As the last ice age came to an end and the planet warmed, the Earth’s vegetation changed dramatically, researchers have shown.
The current warming from climate change may drive an equally dramatic change in vegetation within the next 100 to 150 years unless greenhouse-gas emissions are reduced, the scientists report.
Researchers at the University of York, as part of an international research team led by the University of Arizona, used previously published research, covering 594 sites, which calculated how the temperature changed from the height of the ice age 21,000 years ago to the pre-industrial era for sites throughout the globe.
The team used their analysis of how vegetation changed after the last ice age to project how much current ecosystems could change in the 21st century and beyond as global warming progresses.
Professor Robert Marchant, from the University of York’s Department of Environment and Geography, said: “There are two main differences between the current warming we are experiencing and that of the past, and in this we can see there are significant challenges that lie ahead.
“Firstly, due to changes in land use, ecosystems do not have the ability to adjust their ranges as they had in the past, and secondly we are presently going from a warm environment to an even warmer one.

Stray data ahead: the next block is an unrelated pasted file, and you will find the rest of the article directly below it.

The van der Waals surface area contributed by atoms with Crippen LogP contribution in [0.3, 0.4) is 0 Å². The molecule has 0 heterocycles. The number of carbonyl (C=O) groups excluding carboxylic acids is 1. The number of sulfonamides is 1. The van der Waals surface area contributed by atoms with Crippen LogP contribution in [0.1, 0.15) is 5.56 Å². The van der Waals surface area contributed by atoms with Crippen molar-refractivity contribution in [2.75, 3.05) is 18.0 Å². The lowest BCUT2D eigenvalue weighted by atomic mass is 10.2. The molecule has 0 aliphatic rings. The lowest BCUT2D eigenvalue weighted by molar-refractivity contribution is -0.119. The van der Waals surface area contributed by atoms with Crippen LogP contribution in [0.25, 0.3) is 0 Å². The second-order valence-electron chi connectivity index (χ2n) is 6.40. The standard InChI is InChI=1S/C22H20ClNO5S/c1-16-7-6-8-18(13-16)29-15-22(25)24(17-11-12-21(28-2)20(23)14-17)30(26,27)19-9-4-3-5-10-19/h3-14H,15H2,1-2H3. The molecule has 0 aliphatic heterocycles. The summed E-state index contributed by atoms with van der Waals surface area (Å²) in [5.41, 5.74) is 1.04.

“Unprecedented times lie ahead that require drastic action if the ecosystems as we know them will be there in the future.”
The team classified more than 67 percent of the vegetation changes as high and at least another 26 percent as moderate. The changes were especially pronounced in the mid-to-high latitudes in North America, Europe and South America – the regions that were most heavily glaciated and therefore had warmed the most since the ice ages.
The regions of the world that had the biggest temperature increases since the ice ages also had the greatest changes in vegetation, the team found.
The Earth warmed 4-7°C since the last ice age. Climate change projections indicate the world will warm about that much in the next 100-150 years if greenhouse-gas emissions are not reduced substantially, the report suggests.
Stephen Jackson, Professor at the University of Arizona’s Department of Geosciences and Director of the US Geographical Survey’s Southwest Climate Adaptation Science Center, said: “The warming projected for the 21st century and beyond will occur much faster than it did in the past.
“We’re talking about the same amount of change in 10 to 20 thousand years that’s going to be crammed into a century or two. Ecosystems are going to be scrambling to catch up.
“This would mean, for example, that the areas devastated by the recent forest fires in Western US, might not grow back with the same species that had been there before.”